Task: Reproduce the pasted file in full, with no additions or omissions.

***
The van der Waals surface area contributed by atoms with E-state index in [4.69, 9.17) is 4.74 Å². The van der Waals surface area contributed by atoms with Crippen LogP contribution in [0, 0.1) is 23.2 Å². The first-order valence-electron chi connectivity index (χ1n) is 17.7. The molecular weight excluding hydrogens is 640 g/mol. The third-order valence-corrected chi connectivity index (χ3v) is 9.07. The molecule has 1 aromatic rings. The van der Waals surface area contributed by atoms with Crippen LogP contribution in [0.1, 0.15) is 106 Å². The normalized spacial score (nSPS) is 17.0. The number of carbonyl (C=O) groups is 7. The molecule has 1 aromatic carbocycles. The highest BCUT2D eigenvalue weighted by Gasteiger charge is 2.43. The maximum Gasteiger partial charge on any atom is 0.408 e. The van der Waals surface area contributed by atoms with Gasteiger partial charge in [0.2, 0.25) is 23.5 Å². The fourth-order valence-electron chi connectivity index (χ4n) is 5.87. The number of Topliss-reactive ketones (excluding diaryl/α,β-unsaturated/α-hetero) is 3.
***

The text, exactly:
The van der Waals surface area contributed by atoms with E-state index in [4.69, 9.17) is 4.74 Å². The van der Waals surface area contributed by atoms with Crippen LogP contribution in [0, 0.1) is 23.2 Å². The first-order valence-electron chi connectivity index (χ1n) is 17.7. The molecular weight excluding hydrogens is 640 g/mol. The third-order valence-corrected chi connectivity index (χ3v) is 9.07. The molecule has 1 aromatic rings. The van der Waals surface area contributed by atoms with Crippen LogP contribution in [0.1, 0.15) is 106 Å². The normalized spacial score (nSPS) is 17.0. The number of carbonyl (C=O) groups is 7. The molecule has 1 aromatic carbocycles. The highest BCUT2D eigenvalue weighted by Gasteiger charge is 2.43. The maximum Gasteiger partial charge on any atom is 0.408 e. The van der Waals surface area contributed by atoms with Gasteiger partial charge in [0.2, 0.25) is 23.5 Å². The fourth-order valence-electron chi connectivity index (χ4n) is 5.87. The number of Topliss-reactive ketones (excluding diaryl/α,β-unsaturated/α-hetero) is 3.